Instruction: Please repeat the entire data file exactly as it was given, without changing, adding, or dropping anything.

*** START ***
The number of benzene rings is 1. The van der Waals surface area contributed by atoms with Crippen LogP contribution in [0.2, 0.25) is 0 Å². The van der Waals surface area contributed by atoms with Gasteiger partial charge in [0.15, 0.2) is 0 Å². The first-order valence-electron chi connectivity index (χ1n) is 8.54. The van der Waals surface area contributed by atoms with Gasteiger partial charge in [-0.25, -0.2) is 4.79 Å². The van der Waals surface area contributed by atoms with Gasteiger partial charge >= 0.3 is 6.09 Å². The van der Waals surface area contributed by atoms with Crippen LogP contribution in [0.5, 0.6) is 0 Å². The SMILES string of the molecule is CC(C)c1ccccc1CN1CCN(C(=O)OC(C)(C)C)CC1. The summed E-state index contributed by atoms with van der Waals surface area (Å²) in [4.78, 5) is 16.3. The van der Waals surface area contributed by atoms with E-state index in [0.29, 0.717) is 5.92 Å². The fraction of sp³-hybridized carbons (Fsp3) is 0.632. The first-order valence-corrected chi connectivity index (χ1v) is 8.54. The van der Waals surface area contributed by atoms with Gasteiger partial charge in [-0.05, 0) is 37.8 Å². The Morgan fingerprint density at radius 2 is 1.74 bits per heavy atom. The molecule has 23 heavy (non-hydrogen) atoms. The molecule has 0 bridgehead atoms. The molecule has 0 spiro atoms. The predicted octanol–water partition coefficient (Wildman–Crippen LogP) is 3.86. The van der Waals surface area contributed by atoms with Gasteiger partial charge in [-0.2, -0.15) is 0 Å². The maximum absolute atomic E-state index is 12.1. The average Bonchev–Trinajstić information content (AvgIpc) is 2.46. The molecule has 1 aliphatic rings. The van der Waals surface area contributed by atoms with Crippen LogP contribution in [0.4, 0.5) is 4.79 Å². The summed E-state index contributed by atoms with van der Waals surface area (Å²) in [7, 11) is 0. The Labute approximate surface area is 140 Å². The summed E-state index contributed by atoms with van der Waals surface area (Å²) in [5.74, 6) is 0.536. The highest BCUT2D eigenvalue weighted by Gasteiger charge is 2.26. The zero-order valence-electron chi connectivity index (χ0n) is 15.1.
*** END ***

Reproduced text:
The number of benzene rings is 1. The van der Waals surface area contributed by atoms with Crippen LogP contribution in [0.2, 0.25) is 0 Å². The van der Waals surface area contributed by atoms with Gasteiger partial charge in [0.15, 0.2) is 0 Å². The first-order valence-electron chi connectivity index (χ1n) is 8.54. The van der Waals surface area contributed by atoms with Gasteiger partial charge in [-0.25, -0.2) is 4.79 Å². The van der Waals surface area contributed by atoms with Gasteiger partial charge >= 0.3 is 6.09 Å². The van der Waals surface area contributed by atoms with Crippen LogP contribution in [0.5, 0.6) is 0 Å². The SMILES string of the molecule is CC(C)c1ccccc1CN1CCN(C(=O)OC(C)(C)C)CC1. The summed E-state index contributed by atoms with van der Waals surface area (Å²) in [4.78, 5) is 16.3. The van der Waals surface area contributed by atoms with E-state index in [0.29, 0.717) is 5.92 Å². The fraction of sp³-hybridized carbons (Fsp3) is 0.632. The first-order valence-corrected chi connectivity index (χ1v) is 8.54. The van der Waals surface area contributed by atoms with Gasteiger partial charge in [-0.05, 0) is 37.8 Å². The Morgan fingerprint density at radius 2 is 1.74 bits per heavy atom. The molecule has 23 heavy (non-hydrogen) atoms. The molecule has 0 bridgehead atoms. The molecule has 0 spiro atoms. The predicted octanol–water partition coefficient (Wildman–Crippen LogP) is 3.86. The van der Waals surface area contributed by atoms with Gasteiger partial charge in [-0.2, -0.15) is 0 Å². The maximum absolute atomic E-state index is 12.1. The average Bonchev–Trinajstić information content (AvgIpc) is 2.46. The molecule has 1 aliphatic rings. The van der Waals surface area contributed by atoms with Crippen LogP contribution in [0.4, 0.5) is 4.79 Å². The summed E-state index contributed by atoms with van der Waals surface area (Å²) in [7, 11) is 0. The Labute approximate surface area is 140 Å². The summed E-state index contributed by atoms with van der Waals surface area (Å²) in [5.74, 6) is 0.536. The highest BCUT2D eigenvalue weighted by Gasteiger charge is 2.26. The zero-order valence-electron chi connectivity index (χ0n) is 15.1.